Image credit: NapTiem
President Obama did something good last evening when he said this:
Recently, attention has been focused on the construction of mosques in certain communities - particularly in New York. Now, we must all recognize and respect the sensitivities surrounding the development of lower Manhattan. The 9/11 attacks were a deeply traumatic event for our country. The pain and suffering experienced by those who lost loved ones is unimaginable. So I understand the emotions that this issue engenders. Ground Zero is, indeed, hallowed ground.
But let me be clear: as a citizen, and as President, I believe that Muslims have the same right to practice their religion as anyone else in this country. That includes the right to build a place of worship and a community center on private property in lower Manhattan, in accordance with local laws and ordinances. This is America, and our commitment to religious freedom must be unshakeable. The principle that people of all faiths are welcome in this country, and will not be treated differently by their government, is essential to who we are. The writ of our Founders must endure.
President Obama's Ramadan speech, 2010
It's astonishing how many people don't get this in America. Part of the price of freedom is being annoyed sometimes by how others exercise that freedom.
What's more, as religious symbols go, this is one that even I don't find annoying, for reasons explained by James Standish who, according to his bio, "Represents the Seventh-day Adventist Church to the United Nations. Deputy secretary general of the International Religious Liberty":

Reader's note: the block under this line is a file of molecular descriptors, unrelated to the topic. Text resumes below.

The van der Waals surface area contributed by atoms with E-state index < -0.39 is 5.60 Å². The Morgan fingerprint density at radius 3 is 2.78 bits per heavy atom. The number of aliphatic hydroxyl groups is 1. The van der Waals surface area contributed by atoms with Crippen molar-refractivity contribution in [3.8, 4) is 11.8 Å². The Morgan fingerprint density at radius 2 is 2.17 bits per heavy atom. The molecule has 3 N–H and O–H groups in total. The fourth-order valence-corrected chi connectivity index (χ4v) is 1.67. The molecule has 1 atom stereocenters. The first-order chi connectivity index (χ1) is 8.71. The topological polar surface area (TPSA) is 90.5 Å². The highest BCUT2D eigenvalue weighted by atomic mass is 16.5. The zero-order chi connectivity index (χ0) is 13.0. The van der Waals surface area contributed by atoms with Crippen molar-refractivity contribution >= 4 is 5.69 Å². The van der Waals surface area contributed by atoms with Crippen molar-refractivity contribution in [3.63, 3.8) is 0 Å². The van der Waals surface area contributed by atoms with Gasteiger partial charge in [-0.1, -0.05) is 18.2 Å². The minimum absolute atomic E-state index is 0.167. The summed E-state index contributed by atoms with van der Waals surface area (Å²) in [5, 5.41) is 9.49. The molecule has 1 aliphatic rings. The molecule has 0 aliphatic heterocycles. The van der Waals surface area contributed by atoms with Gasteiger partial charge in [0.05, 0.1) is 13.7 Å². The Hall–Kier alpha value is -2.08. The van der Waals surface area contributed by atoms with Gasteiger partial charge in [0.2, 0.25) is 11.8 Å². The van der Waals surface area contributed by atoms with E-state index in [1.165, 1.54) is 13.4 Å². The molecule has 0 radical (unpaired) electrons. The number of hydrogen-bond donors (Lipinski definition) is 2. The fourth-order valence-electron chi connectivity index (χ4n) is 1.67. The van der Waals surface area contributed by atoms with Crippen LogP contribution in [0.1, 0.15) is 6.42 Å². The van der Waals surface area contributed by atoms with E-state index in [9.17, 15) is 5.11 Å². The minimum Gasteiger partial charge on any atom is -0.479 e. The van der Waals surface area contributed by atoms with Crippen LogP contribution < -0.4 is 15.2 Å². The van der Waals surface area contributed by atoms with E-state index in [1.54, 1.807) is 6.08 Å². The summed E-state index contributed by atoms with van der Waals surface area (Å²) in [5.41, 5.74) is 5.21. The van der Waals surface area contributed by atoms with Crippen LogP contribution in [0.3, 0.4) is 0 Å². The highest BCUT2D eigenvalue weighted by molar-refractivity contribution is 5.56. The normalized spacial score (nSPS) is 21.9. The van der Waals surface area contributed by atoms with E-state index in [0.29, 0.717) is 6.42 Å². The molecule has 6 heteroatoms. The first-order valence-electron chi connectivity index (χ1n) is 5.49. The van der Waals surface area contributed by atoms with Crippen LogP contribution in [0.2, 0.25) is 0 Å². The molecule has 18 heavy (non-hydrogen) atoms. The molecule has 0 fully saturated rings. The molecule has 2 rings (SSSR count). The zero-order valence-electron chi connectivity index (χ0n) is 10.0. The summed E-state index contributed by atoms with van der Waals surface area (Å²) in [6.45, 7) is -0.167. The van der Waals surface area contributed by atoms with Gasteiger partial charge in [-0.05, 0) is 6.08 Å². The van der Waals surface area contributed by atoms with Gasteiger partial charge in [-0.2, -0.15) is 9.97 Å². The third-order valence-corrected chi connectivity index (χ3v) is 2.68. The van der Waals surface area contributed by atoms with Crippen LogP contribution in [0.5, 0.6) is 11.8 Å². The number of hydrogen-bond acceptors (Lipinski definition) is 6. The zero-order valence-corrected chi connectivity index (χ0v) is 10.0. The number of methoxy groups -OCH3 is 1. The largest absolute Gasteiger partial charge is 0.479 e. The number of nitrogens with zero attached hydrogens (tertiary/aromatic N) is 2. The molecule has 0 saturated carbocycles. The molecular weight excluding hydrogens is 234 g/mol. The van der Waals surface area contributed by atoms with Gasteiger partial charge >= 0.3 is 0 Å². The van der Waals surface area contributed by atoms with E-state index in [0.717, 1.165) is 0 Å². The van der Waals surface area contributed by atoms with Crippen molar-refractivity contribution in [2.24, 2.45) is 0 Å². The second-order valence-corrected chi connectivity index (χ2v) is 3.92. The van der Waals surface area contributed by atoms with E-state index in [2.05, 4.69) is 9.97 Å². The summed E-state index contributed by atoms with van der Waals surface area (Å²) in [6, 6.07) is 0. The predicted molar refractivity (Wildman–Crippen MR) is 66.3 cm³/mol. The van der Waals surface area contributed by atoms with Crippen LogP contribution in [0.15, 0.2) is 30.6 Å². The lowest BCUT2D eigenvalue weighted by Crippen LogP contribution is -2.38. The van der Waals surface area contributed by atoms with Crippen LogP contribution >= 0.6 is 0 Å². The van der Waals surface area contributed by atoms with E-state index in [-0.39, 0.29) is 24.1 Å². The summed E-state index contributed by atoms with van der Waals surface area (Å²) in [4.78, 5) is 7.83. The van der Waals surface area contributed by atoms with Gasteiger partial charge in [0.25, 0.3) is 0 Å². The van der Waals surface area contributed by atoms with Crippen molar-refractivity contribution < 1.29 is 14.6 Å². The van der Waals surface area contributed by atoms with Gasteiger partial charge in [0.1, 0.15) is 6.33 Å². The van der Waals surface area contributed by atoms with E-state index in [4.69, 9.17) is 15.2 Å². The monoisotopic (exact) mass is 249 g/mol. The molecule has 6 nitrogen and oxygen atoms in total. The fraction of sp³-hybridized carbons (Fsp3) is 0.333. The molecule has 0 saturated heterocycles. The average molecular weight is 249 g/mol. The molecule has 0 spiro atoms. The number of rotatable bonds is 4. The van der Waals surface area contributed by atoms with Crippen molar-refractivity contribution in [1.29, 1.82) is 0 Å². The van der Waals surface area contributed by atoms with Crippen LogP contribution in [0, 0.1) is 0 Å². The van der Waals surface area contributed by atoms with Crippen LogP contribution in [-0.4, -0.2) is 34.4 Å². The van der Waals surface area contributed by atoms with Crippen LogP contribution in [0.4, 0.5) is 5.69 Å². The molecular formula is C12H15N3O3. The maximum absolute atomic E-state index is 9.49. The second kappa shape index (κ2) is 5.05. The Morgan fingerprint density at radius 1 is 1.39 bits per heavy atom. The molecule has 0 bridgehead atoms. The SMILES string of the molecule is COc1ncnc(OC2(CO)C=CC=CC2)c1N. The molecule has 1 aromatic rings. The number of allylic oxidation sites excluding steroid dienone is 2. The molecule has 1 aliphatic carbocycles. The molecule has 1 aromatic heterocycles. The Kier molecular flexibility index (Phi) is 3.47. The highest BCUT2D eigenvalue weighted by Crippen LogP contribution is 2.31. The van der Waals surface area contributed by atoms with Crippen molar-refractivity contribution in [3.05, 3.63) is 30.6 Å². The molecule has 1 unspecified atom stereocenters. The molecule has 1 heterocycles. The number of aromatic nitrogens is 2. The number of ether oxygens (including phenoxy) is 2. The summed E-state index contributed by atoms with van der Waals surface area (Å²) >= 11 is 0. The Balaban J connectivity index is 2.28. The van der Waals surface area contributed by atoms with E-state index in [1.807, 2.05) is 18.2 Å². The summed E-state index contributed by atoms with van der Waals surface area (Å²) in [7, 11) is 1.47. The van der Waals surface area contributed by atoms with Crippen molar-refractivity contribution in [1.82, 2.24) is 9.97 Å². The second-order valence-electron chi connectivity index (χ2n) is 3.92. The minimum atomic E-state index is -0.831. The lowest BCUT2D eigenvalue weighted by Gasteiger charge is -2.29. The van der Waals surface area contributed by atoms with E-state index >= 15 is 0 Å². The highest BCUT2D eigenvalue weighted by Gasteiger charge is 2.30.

2) There is no "Victory" Mosque
The stated goal behind building the Muslim center in lower Manhattan is to recapture the spirit of mutual respect between Judaism, Christianity and Islam that existed in Cordoba, Spain, from 700 - 1200 AD. While Europe was trapped in the Dark Ages, marked by bloody religious repression, Cordoba thrived as a commercial and cultural center with what was, for the time, a high level of religious freedom. For example, in the 10th Century, Cordoba became the intellectual capital for Jews worldwide. The stated point of the project is creating a world where Jews, Christians and Muslims connect again in a way that builds mutual understanding and respect. This is precisely the opposite goal of the 9/11 terrorists.
The Great "Ground Zero Mosque" Hoax
In sharp contrast to what any of a number of purebred idiots have said and written on this subject, this center isn't Islamist gloating over the dead of 9/11. It's about trying to live together peacefully with each other. If the people making those claims weren't utterly ignorant of any history that occurred prior to their births, they might have understood that just from its name.
Unfortunately, though, educational standards have slipped markedly in this country in the last half century, and you don't need to look any further to find examples of this trend than in this debate. For instance, there's this fool:
Well, I think building a mosque just there is in bad taste, and deliberately provocative, like a big new Serbian Orthodox Church at Srebrenica. Out of consideration Imam Feisal should build it somewhere else. If he’s determined to go ahead, the government should not, and cannot legally, prevent it. Suggesting I am lumping all Muslims together is contrary to what I wrote. If you want to argue with some stereotype of your own, a Christian whose one-dimensional view of Muslims you can dismiss, I’ll withdraw and leave you to it.